Among the greatest successes of Southern California has been the introduction of Varsity and JV divisions to regular-season tournaments. Even in 2016 – 2017 alone, this endeavour has allowed schools such as Rancho Bernardo, Del Norte, and San Dieguito to foster new talent in a competitive environment without the excesses of being in a pool with the likes of Canyon Crest A. We need to continue this practice at every possible tournament in the future, and in particular we need to be clearer about JV qualification, which has been an oversight on my part. I am in favour of a Northern California-esque system with some modifications; JV qualification would be extended to individuals who meet the following criteria:
(a) less than two (2) calendar years of high school quizbowl experience
(b) less than than two (2) tournament wins in a JV division
(c) have never scored 60 PPG or above in a JV division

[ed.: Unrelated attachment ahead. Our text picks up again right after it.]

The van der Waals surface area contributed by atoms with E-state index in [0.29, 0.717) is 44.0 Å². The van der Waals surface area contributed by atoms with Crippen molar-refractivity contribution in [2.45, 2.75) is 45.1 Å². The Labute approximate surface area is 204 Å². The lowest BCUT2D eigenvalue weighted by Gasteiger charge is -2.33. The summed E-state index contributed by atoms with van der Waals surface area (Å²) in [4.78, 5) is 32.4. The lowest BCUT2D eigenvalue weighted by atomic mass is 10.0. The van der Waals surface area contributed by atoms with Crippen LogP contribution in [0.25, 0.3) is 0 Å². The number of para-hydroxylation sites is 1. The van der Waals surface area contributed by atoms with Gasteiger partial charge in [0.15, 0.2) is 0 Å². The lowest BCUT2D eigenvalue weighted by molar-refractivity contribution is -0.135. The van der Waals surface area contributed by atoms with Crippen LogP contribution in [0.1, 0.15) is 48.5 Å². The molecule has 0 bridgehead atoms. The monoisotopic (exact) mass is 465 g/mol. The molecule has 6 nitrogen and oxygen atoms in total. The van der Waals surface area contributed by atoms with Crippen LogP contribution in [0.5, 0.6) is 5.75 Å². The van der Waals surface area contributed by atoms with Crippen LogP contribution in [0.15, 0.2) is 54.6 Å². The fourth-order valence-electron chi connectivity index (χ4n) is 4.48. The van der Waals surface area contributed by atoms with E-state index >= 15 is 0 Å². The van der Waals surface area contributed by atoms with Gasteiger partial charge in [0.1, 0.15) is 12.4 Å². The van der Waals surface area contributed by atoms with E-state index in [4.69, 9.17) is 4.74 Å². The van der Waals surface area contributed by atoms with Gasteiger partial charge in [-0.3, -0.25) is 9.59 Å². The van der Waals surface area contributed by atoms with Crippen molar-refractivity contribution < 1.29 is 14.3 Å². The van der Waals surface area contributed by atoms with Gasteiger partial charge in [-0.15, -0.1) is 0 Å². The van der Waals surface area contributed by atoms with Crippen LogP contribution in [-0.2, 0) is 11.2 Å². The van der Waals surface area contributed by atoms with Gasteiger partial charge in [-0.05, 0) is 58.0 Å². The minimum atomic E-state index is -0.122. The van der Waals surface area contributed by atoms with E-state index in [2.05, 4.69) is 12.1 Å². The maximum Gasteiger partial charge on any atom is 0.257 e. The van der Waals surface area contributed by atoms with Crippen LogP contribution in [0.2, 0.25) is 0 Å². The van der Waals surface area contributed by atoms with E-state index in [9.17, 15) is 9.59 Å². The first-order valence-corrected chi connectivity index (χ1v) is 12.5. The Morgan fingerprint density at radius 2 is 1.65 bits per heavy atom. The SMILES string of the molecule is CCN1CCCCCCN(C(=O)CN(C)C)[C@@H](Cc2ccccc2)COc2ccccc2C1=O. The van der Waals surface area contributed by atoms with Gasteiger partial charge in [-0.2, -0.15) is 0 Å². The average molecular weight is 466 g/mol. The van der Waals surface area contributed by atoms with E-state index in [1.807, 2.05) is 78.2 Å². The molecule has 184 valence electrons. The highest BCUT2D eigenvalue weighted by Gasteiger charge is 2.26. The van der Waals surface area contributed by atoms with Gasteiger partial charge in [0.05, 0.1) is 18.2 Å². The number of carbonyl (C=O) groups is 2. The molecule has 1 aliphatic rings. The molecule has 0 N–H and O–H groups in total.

(d) have never scored more than 25% of their team’s points-per-game (PPG) at a HSNCT or NSC team that placed in the top 25%
Over the past five years, Madison High School’s tremendously successful Warhawk Invitational series have almost singlehandedly created and fostered one of the nation’s strongest middle school circuits. This year, high schools such as Bishop’s, Francis Parker, Mt. Everest, and Mira Mesa have shown tremendous talent in their first- and second-year students that have gone “under the radar.” These schools are the future of Southern California. Madison, Rancho Bernardo, and Westview have firsthand experience of how effective and rewarding direct outreach can be. We need to stop with the email blasts and start establishing personal connections with students, players, teams, and coaches. Phone calls and conversations can go a long way.